The FAR Game: Constraints Sparking Creativity
Sung Hong KIM, Eungee CINN, Keehyun AHN, Seungbum KIM, Isak CHUNG, Da Eun JEONG, Richard Enos
The team of Korea has defined a very intriguing exhibition, with the constant ‘internal’ battle of the architects at the front line in Seoul. Korean architects may think they have the vision of field generals, but when handling their missions in their capital city, they are often asked to operate more like foot soldiers. The Korean urban architect works under the constant pressure of two opposing forces: huge plot prices and a very strict urban building regulation. This constant battle is referred to as ‘playing the FAR Game’ (yong-jeong-nyul or 용적률 in Korean).
While FAR (Floor Area Ratio) appears to be technical jargon for professionals, almost every Korean either knows what it is, or has heard about it. The word speaks to the hunger for living space in a hyper-dense environment, as well as the desire to satisfy that hunger by any means possible. In Korea, most clients and land owners are paying for the invisible quantity of the building, not the visible quality of the architecture. Buildings themselves are often not valued in the real estate market. The average lifespan of a building is shorter than that of a human being. If a new building can stack that land better, leading to an increase in FAR, then demolition and reconstruction are sought. It is not uncommon to see celebratory banners when a building fails its structural stability test, because it means the demolition will be approved.
How can a Korean architect add aesthetics or socio-cultural considerations into his work? The FAR Game Exhibit at the Korean pavilion will show the evolution since the global economic crisis of 2008, and highlight the best examples of creative responses to the demands of FAR. The team of six curators will not only illustrate the harsh realities facing Korean architecture and cities, but also how the industry is making small changes for a better life, as in the proposal of Alejandro Aravena.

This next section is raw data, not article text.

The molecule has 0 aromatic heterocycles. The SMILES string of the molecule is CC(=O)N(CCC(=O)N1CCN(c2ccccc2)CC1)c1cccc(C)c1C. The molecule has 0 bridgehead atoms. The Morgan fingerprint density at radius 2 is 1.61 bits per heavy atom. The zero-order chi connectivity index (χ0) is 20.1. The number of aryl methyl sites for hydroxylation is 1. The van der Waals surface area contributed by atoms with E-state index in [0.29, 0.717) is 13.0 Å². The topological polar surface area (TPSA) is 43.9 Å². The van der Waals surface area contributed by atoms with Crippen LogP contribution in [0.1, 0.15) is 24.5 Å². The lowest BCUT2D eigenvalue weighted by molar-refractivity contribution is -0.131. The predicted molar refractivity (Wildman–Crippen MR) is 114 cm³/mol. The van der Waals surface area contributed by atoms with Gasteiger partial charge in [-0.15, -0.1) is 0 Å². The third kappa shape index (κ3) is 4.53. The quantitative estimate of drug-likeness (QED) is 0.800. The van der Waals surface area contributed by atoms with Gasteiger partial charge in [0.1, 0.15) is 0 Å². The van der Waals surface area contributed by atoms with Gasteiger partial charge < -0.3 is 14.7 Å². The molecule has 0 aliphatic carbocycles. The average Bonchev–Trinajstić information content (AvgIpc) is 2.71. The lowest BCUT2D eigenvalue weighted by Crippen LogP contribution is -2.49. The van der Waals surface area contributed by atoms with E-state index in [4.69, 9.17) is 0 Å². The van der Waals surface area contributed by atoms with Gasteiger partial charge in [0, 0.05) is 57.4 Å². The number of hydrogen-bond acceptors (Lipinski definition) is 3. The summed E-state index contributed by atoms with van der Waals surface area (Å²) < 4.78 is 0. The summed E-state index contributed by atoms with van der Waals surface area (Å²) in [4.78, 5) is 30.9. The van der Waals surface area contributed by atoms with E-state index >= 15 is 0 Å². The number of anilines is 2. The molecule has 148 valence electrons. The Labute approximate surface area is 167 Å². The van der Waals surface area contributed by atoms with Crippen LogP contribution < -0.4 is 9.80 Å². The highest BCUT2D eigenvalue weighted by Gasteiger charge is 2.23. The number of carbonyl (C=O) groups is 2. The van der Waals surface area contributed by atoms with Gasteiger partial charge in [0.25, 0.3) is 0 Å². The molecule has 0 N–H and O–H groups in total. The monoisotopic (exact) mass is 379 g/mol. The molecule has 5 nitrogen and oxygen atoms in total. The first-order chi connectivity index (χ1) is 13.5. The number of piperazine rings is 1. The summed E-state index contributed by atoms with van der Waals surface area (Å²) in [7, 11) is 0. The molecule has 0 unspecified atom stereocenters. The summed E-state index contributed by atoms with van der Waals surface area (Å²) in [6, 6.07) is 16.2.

“Before I applied for this curatorship I spoke with a close friend, who encouraged me to go ahead if I could enjoy the process and not get caught up with trying to impress people. This made me think of Paulo Coelho’s modern vanity fair satire ‘The Winner Stands Alone’, set at the Cannes Film Festival. The Venice Biennale itself could be perceived as a vanity fair for closed circles of people increasingly detached from the reality of everyday life. However, I choose to see it as a platform for different perspectives from otherwise unheard voices. I represent my country here not to seek recognition, but to open a discussion with architectural professionals as well as the interested public about why the FAR Game matters in Korea and to architecture in general.”
Sung Hong KIM, curator
Review by The Venice Insider
The Korean pavilion focuses on the architectural concept ‘floor area ratio’ and is one of the more ‘technical’ exhibitions in this Biennale. I don’t have a background in architecture, so I was afraid that it would be rather complicated. The red color of the ‘extended’ floor areas dominates the pavilion and really pulls your attention to the important elements. This makes it easy to grasp the relevant parts and I did spend quite some time reading the graphs and charts. I understand now the challenge which Korean architects have to deal with on a daily basis. The team has done a great job in ‘translating’ and visualizing the technical vocabulary, so it can be understood by a layman. Korea is one of the 12 exhibitions which you should really visit at this Biennale.
Katia – The Venice Insider
Click here to return to the overview of the other pavilions at the Venice Architecture Biennale 2016 or read my post What to expect from the 2016 Architecture Biennale.
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